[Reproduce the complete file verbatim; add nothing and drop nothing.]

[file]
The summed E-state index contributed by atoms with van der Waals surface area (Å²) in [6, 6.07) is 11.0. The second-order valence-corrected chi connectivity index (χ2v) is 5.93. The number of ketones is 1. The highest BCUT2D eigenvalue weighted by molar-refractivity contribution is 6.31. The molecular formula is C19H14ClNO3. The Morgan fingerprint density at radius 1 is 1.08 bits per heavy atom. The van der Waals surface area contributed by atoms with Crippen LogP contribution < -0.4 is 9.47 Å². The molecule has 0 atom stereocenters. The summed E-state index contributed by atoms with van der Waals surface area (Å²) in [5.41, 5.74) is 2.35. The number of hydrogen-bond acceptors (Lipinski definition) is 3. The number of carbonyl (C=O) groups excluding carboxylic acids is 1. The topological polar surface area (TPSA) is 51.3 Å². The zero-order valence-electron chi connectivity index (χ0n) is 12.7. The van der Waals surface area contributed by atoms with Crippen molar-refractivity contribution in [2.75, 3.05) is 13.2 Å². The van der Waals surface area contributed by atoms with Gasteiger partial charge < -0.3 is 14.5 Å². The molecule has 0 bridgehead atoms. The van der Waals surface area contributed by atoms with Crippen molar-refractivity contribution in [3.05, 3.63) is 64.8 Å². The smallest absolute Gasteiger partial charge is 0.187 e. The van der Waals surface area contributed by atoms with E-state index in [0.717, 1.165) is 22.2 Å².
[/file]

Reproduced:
The summed E-state index contributed by atoms with van der Waals surface area (Å²) in [6, 6.07) is 11.0. The second-order valence-corrected chi connectivity index (χ2v) is 5.93. The number of ketones is 1. The highest BCUT2D eigenvalue weighted by molar-refractivity contribution is 6.31. The molecular formula is C19H14ClNO3. The Morgan fingerprint density at radius 1 is 1.08 bits per heavy atom. The van der Waals surface area contributed by atoms with Crippen LogP contribution < -0.4 is 9.47 Å². The molecule has 0 atom stereocenters. The summed E-state index contributed by atoms with van der Waals surface area (Å²) in [5.41, 5.74) is 2.35. The number of hydrogen-bond acceptors (Lipinski definition) is 3. The number of carbonyl (C=O) groups excluding carboxylic acids is 1. The topological polar surface area (TPSA) is 51.3 Å². The zero-order valence-electron chi connectivity index (χ0n) is 12.7. The van der Waals surface area contributed by atoms with Crippen molar-refractivity contribution in [2.75, 3.05) is 13.2 Å². The van der Waals surface area contributed by atoms with Gasteiger partial charge < -0.3 is 14.5 Å². The molecule has 0 bridgehead atoms. The van der Waals surface area contributed by atoms with Crippen molar-refractivity contribution in [3.05, 3.63) is 64.8 Å². The smallest absolute Gasteiger partial charge is 0.187 e. The van der Waals surface area contributed by atoms with E-state index in [0.717, 1.165) is 22.2 Å².